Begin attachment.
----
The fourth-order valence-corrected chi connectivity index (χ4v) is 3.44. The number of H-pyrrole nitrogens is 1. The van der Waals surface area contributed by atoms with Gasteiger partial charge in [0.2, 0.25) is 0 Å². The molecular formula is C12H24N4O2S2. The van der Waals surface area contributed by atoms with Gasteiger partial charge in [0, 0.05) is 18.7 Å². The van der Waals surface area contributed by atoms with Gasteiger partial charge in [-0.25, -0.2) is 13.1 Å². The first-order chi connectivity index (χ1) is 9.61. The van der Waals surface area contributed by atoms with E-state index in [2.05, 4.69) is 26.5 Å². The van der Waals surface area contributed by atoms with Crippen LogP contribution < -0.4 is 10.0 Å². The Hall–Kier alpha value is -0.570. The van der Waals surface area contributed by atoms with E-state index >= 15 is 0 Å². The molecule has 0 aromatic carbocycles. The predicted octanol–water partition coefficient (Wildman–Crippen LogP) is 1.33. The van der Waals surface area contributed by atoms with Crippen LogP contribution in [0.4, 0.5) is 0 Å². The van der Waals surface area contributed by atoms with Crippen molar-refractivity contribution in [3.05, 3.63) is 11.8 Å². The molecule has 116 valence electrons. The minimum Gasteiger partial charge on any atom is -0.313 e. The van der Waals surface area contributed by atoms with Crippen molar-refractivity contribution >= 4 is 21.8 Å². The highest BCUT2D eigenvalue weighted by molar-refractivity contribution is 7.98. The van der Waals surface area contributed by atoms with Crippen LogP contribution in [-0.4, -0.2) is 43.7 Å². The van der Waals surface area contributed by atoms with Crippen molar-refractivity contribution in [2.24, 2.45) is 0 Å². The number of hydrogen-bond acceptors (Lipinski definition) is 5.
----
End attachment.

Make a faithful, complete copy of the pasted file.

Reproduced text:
The fourth-order valence-corrected chi connectivity index (χ4v) is 3.44. The number of H-pyrrole nitrogens is 1. The van der Waals surface area contributed by atoms with Gasteiger partial charge in [0.2, 0.25) is 0 Å². The molecular formula is C12H24N4O2S2. The van der Waals surface area contributed by atoms with Gasteiger partial charge in [0, 0.05) is 18.7 Å². The van der Waals surface area contributed by atoms with Gasteiger partial charge in [-0.25, -0.2) is 13.1 Å². The first-order chi connectivity index (χ1) is 9.61. The van der Waals surface area contributed by atoms with E-state index in [2.05, 4.69) is 26.5 Å². The van der Waals surface area contributed by atoms with Crippen LogP contribution < -0.4 is 10.0 Å². The Hall–Kier alpha value is -0.570. The van der Waals surface area contributed by atoms with E-state index >= 15 is 0 Å². The molecule has 0 aromatic carbocycles. The predicted octanol–water partition coefficient (Wildman–Crippen LogP) is 1.33. The van der Waals surface area contributed by atoms with Crippen LogP contribution in [0.4, 0.5) is 0 Å². The van der Waals surface area contributed by atoms with Crippen molar-refractivity contribution in [3.05, 3.63) is 11.8 Å². The molecule has 116 valence electrons. The minimum Gasteiger partial charge on any atom is -0.313 e. The van der Waals surface area contributed by atoms with Crippen molar-refractivity contribution >= 4 is 21.8 Å². The highest BCUT2D eigenvalue weighted by molar-refractivity contribution is 7.98. The van der Waals surface area contributed by atoms with Crippen LogP contribution in [-0.4, -0.2) is 43.7 Å². The van der Waals surface area contributed by atoms with Crippen molar-refractivity contribution in [2.24, 2.45) is 0 Å². The number of hydrogen-bond acceptors (Lipinski definition) is 5.